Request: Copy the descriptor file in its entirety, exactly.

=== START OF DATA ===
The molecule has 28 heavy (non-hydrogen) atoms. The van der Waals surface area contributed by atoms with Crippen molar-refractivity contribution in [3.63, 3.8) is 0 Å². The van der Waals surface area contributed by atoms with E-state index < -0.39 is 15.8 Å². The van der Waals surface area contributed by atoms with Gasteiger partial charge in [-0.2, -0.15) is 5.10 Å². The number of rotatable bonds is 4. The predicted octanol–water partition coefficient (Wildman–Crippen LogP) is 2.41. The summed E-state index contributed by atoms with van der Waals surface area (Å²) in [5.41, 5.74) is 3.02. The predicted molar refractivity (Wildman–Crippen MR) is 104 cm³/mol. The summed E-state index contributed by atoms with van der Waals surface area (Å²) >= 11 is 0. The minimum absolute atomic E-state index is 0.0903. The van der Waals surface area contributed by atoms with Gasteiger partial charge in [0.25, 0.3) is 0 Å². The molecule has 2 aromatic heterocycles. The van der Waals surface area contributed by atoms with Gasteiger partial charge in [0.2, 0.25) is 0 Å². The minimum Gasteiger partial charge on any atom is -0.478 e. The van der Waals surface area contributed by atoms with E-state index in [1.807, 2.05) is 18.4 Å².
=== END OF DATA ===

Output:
The molecule has 28 heavy (non-hydrogen) atoms. The van der Waals surface area contributed by atoms with Crippen molar-refractivity contribution in [3.63, 3.8) is 0 Å². The van der Waals surface area contributed by atoms with E-state index < -0.39 is 15.8 Å². The van der Waals surface area contributed by atoms with Gasteiger partial charge in [-0.2, -0.15) is 5.10 Å². The number of rotatable bonds is 4. The predicted octanol–water partition coefficient (Wildman–Crippen LogP) is 2.41. The summed E-state index contributed by atoms with van der Waals surface area (Å²) in [5.41, 5.74) is 3.02. The predicted molar refractivity (Wildman–Crippen MR) is 104 cm³/mol. The summed E-state index contributed by atoms with van der Waals surface area (Å²) >= 11 is 0. The minimum absolute atomic E-state index is 0.0903. The van der Waals surface area contributed by atoms with Gasteiger partial charge in [0.25, 0.3) is 0 Å². The molecule has 2 aromatic heterocycles. The van der Waals surface area contributed by atoms with Gasteiger partial charge in [0.2, 0.25) is 0 Å². The minimum Gasteiger partial charge on any atom is -0.478 e. The van der Waals surface area contributed by atoms with E-state index in [1.807, 2.05) is 18.4 Å².